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  • Adam Butler

He Gets Us, But Do We Get Him?

There are 3 types of viewers when it comes to the Super Bowl: those who are genuinely interested in the football game, those who only watch for the commercials, and those who don’t care either way, but go to Super Bowl parties to enjoy the wings and pizza. Regardless, it is no question that a particular set of commercials made headlines before and during the 2023 Super Bowl. The “He Gets Us” ads made headway for getting Super Bowl coverage; the reason is that they are focused on the person of Jesus.

The ad campaign was created with the intent of reaching one of the largest viewing audiences in the nation, and exposing them to religious truths about Jesus. The creators are well-intentioned, citing facts such as the drop in Evangelical involvement in gospel outreach and even claims of Christianity. However, the ads themselves, and perhaps the motivation behind them, may be lacking a bit theologically.

Chris Broussard, one of the creators of the campaign, described the intention of the ads as a way of “re-branding Jesus Christ in America”. The ads contain phrases such as "Jesus was wrongly judged," and "Jesus was fed up with politics too." But, does Jesus need re-branding? Are Jesus and the Gospel not sufficient for salvation?

In the creators’ defense, they were attempting to assuage the misconceptions about Evangelicalism in America, which is understandable. Many have poorly portrayed Jesus, though this should not come as a surprise. Jesus himself, among others in Scripture, warn us of false teachers, wolves, and heretics who will taint the Gospel, spread lies, and ultimately do harm in the name of Christ. The issue, however, is the result these ad creators ended up with.

In an attempt to make Jesus more “tolerable”, they end up promoting a culturally relevant Jesus who lacks much of the traits which the Jesus of Scripture portrayed. This is not to say that it is not true that Jesus “gets us.” He was, in fact, 100% human. This, after all, is one of the vital doctrines of Christianity: the incarnation of Christ. However, the issue is not whether or not Jesus gets us; it is whether or not we get Him.

It is not only important that we get Christ right; it is imperative. The God of the Bible is, by definition, unchanging. Regardless of culture or time period, Jesus does not change, and neither should our proclamations concerning the truth about him. Neither the Apostles, nor the early church fathers, nor the Reformers compromised on the truths of Jesus. They preached Christ crucified: the Christ who was crucified according to the one true Gospel, about which Paul warned if anyone were to preach another Gospel, let them be damned (Galatians 1:8).

The culturally relevant Jesus attempts to be more attractive to the “marginalized people groups” of our day. This way of identifying with supposed social injustices is an attempt to make Jesus fit cultural narratives. But Christians should not conform to culture; we should reform it.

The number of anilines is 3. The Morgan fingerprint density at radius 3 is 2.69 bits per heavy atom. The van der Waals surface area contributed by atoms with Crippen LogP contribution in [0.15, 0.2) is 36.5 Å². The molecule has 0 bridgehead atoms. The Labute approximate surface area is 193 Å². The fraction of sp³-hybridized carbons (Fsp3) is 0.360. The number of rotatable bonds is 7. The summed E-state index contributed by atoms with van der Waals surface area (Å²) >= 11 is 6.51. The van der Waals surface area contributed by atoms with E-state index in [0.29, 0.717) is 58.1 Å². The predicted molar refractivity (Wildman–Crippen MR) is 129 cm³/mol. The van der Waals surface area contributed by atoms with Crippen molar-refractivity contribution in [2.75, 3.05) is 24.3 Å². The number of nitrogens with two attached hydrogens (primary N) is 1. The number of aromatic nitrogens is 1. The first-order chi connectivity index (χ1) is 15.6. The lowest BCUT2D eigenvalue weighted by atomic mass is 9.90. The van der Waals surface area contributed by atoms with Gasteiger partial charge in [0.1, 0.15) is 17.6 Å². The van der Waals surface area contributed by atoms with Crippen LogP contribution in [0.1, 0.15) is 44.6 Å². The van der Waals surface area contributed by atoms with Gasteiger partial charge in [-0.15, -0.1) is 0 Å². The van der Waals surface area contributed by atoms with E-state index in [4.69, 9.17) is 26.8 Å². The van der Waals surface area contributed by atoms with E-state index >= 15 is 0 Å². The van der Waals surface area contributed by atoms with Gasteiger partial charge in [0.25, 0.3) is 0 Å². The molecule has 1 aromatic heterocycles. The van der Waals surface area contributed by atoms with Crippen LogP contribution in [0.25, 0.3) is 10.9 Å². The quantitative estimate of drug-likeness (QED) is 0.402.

The message of He Gets Us lacks, however, a clear depiction of the divinity of Jesus. While Jesus was 100% man, he was also 100% God. These two traits are inseparable. To elevate one over the other is to distort the Biblical doctrine of Christ’s manifestation. With this comes the inability to compromise on doctrinal truths. Jesus brought with him hard teaching and absolute truth. The teachings of Christ were even hard enough so that many of his followers walked away from him for this sheer reason (Luke 6:60-70). In fact, it was essentially the very claim that Jesus was and is God that drove many of his disciples away, and led to his crucifixion (Matthew 26:25).

Centering a campaign regarding Jesus around "us" makes us the focus of the Gospel message. While we certainly benefit from the grace and mercy of the Gospel of Christ, we are not the subjects of the Gospel. The Gospel, and the Bible as a whole, is not about me. It is about Jesus. The Gospel is for God's glory. As David says in Psalm 23, the very reason God leads us in paths of righteousness is for His name's sake. So, to make Jesus all about us is to feed the narrative of self-ism that is increasingly prevalent within our post-modern culture.

It's not about us. We should be conforming to the image of Christ, not trying to get Christ to conform to our image.

So, how should we respond to the He Gets Us ads?

1. Celebrate

We ought to be thankful of the fact that the name of Jesus is making headlines, and is getting exposure at the Super Bowl. As Paul says in Philippians, even when people preach Christ out of selfish ambition and not sincerely, as long as their message is true to God’s Word, we should rejoice that Christ is being proclaimed (Philippians 1:15-18).

2. Pray

We should also pray in two ways: first, that these ads really do penetrate the hearts of people and cause them to think deeply about Jesus, and perhaps lead them to the Scriptures for a deeper understanding. We should pray for the Spirit to bring conviction upon people who have a distorted or incomplete view of Jesus, the Bible, and Christianity. However, we should also pray that Jesus is proclaimed Biblically and truthfully, without compromise. We should seek to speak the truth of the Gospel and Jesus for who God’s Word says he is, not who the world wants him to be, such as a good man or moral teacher who bends to the desires of our depraved hearts. Rather, he is God, who calls us to repent and turn to him for salvation, being the one and only way to heaven (John 14:6). While we cannot depend on a Super Bowl ad to do a perfect job of communicating systematic theology, we can expect those who claim to follow Jesus to do a good job of explaining who he truly was.

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